Clap Your Hands Say Yeah

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Clap Your Hands Say Yeah


“I don’t think anybody even had any idea that we were going to release a record. I don’t think there was anybody talking at all. I think everybody had figured that we were not going to,” Alec explains in a way that makes it hard to decide if he’s being nonchalant or just bored.

“Before the six months leading up to the time when we went into the studio to make it, I don’t know if I really knew what was going to happen. We had all kind of reconvened,” Alec says. “I couldn’t tell. I couldn’t tell if we were going to be available, or if we would actually want to do it.”

This is part of the band’s appeal, existing as they do in a kind of piecemeal universe of fragmentary ideas, concepts and chance opportunities. Alec can’t even be sure if his recent solo record Skin And Bones had bled into the writing of Hysterical or not.

“I guess it must have in some way, but I didn’t approach it in the same way,” he states. “I mean for one thing, I knew who I was playing with. You know, they have their own way of doing things, so it’s going to turn out differently. I tend to try to react to how other people approach a relatively simple idea and then move on from there.

“These days it’s a little bit different,” he continues. “The stuff that I’m trying to put together probably doesn’t leave too much room for outside consideration. But that said, everything just changes as we go along, that’s the nature of making a record. Plan to be surprised, I guess.”

Alec conveys his thoughts in such a calm, measured fashion that one wonders if he’s doing nitrous bulbs to mask an some monster anxiety attack, or if this band really just didn’t have to deal with the concept of pressure while making Hysterical.

“I think the only pressure that might have come about was the idea of kind of recapturing that style that um, that we had naturally, I suppose, when we began,” he explains. “That is to say, the pressure of making sure that there was in fact something that held us all together. And that took a little bit, especially after taking some time off – it took a second to understand why the project was special and to understand how to make it so, again.”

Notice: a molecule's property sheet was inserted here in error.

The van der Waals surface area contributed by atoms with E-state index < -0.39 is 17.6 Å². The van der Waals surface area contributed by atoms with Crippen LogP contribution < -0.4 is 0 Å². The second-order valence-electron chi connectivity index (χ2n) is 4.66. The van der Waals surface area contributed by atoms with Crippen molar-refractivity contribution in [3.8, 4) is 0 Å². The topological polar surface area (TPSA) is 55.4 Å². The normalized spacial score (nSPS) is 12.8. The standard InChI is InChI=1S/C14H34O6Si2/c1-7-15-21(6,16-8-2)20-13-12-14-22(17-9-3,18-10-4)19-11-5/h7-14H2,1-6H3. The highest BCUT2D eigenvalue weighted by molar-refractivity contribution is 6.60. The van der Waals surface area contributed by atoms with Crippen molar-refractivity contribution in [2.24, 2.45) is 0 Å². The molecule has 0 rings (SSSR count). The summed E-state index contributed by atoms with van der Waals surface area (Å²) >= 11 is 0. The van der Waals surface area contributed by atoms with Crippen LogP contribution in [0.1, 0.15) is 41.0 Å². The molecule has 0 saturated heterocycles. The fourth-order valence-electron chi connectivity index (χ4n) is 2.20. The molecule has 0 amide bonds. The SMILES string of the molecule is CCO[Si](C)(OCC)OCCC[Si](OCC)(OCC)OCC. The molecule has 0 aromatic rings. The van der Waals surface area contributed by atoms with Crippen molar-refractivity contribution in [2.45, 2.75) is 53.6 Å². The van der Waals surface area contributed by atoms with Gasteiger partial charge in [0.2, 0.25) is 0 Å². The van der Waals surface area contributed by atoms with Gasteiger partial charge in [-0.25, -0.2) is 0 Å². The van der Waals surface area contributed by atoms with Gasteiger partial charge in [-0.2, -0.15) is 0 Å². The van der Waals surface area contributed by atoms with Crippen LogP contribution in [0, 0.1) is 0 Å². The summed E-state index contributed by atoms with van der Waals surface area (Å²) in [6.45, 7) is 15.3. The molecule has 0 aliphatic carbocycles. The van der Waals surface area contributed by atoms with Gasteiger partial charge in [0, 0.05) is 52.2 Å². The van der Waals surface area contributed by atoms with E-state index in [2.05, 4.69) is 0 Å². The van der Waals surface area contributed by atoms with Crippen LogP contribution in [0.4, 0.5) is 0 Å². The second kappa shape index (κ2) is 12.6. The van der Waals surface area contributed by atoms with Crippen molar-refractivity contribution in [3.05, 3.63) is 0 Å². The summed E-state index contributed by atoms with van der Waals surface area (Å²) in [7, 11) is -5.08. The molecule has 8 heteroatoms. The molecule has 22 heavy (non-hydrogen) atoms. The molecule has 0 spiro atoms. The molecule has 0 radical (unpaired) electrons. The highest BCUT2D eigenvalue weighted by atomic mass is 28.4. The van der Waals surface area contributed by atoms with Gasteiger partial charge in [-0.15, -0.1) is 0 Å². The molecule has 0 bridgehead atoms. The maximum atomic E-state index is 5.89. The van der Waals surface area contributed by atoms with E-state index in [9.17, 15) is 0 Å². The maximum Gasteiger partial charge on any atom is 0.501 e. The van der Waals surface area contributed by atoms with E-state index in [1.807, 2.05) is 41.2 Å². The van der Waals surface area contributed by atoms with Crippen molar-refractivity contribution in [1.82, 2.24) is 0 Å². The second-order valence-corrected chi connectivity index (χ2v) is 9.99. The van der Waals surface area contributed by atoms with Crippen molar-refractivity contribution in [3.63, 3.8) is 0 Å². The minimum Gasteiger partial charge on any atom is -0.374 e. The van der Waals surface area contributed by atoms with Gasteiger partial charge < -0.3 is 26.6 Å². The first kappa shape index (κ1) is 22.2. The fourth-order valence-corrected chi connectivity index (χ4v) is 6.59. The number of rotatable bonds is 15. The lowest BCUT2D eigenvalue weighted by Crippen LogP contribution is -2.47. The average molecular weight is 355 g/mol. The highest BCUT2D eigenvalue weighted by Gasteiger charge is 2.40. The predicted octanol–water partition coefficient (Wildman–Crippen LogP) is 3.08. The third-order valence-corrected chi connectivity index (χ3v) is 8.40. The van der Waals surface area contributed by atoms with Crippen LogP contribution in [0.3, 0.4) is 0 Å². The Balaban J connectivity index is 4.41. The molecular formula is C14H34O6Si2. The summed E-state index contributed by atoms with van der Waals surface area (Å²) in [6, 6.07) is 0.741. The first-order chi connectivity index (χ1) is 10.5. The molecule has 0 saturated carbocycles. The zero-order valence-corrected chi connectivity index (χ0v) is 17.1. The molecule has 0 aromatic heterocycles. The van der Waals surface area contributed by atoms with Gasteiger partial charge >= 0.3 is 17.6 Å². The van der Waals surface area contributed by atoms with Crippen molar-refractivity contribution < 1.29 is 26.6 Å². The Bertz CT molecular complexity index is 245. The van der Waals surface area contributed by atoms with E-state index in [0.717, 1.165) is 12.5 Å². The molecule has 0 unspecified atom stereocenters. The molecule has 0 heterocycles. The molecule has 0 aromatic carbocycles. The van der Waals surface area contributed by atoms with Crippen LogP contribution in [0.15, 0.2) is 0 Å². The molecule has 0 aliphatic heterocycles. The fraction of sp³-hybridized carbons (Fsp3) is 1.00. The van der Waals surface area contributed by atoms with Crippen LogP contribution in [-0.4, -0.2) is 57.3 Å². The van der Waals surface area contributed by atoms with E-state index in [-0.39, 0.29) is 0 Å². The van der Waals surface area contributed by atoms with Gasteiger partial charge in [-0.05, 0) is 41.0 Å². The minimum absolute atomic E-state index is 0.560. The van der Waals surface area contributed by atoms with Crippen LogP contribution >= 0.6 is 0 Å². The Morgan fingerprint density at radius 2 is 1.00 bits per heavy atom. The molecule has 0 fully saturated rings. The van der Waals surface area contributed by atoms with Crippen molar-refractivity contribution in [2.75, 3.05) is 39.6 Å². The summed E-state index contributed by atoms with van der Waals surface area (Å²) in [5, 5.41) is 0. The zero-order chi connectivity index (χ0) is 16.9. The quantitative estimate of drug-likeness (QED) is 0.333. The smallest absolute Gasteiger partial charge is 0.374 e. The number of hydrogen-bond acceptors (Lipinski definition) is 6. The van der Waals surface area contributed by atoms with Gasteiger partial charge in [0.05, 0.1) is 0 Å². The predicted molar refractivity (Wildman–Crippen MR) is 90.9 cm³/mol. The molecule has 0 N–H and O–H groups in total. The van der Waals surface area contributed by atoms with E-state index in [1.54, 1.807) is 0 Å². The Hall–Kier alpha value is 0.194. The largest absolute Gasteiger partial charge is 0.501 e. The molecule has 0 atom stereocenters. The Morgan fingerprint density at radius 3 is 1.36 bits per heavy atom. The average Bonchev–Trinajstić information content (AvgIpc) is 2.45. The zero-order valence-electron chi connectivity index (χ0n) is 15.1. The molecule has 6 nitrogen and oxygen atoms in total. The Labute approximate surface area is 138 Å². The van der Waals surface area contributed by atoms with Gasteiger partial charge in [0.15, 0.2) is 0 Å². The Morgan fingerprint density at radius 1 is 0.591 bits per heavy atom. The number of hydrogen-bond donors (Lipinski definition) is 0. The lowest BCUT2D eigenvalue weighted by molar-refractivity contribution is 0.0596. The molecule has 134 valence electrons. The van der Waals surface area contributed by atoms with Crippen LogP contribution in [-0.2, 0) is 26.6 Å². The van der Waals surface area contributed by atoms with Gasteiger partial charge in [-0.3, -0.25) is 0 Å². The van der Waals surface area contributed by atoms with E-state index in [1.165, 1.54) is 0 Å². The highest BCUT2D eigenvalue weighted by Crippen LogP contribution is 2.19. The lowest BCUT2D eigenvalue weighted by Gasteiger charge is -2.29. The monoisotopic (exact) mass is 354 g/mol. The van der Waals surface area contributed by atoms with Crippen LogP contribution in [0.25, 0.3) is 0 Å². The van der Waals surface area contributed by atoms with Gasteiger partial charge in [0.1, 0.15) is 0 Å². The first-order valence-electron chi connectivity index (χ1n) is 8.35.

What eased this process – and eventually added to it – was some focus through a rehearsal space that Alec had set up, simply known as The Barn.

“For a long while we had been working on this material, and I had been recording what we had been doing in the Barn, and I think we had gotten through the stages of ‘exhilarating’ and ‘boring’ and etcetera etcetera, while there. And by the time we got to the studio to actually put it down, it could only kind of ramp up. We knew that we were really doing it for real, you know what I mean, so it started to come together and actually make sense overall, rather than pieces, bits and pieces, which was kind of what I was doing.”

A really striking aspect of this album is just how far removed it is from the shambolic circus of their debut. The pop moments are more streamlined, and as the layers of noise peel away, a flowing dreamscape quality takes hold. Aspects and tracks reveal themselves in their own time. A current standout is a little gem called Ketamine and Ecstasy, which beautifully lines up the extremes of a form of living death with a compressed sense of happy life.

“I like that, and somebody else has pointed that out. That’s very much the case. On a relatively simple level, that song has more or less to do with the idea of self-medicating to distract oneself from what’s going on. That idea is relatively simply to represent both sides of the same coin,” Alec almost reluctantly explains.

Decent records with layered depth have a tendency, over consecutive listens, to conjure specific, personal mental imagery. So it came as a shock to view some of the clips the band have posted on their site, known as ‘The Barnyard Sessions’. It clashed with this strange little world that had been built up in the mind’s eye.

“Yeah… in The Barn it was just a bunch of guys in a barn,” Alec laughs. “I’ve had conversations with friends of mine about preserving the ah, that quality, sort of dreamscape quality. It’s like to imagine y’know, when David Bowie was doing Low And Heroes, or something like that, wearing a Ziggy suit and holding a cigarette during every song, or whatever. Yeah, something like that…but you know, at the end of the day, a lot of these videos that I have seen recently of people performing material in the studio – for example: Beck doesn’t do it on his own records, but I don’t know if you’ve seen those sessions that he does at his studio? And they cover other people’s records? He sort of pulls away the mystique and the magic of what happens in the studio. But at the same time, for me at least personally, it’s very revealing. It does capture the performance, and also it’s not overdone, it’s not overcooked. That’s actually how it is. For me that sort of thing is interesting. In a way, the dreamscape quality comes from somewhere else, it doesn’t come from necessary imagery.”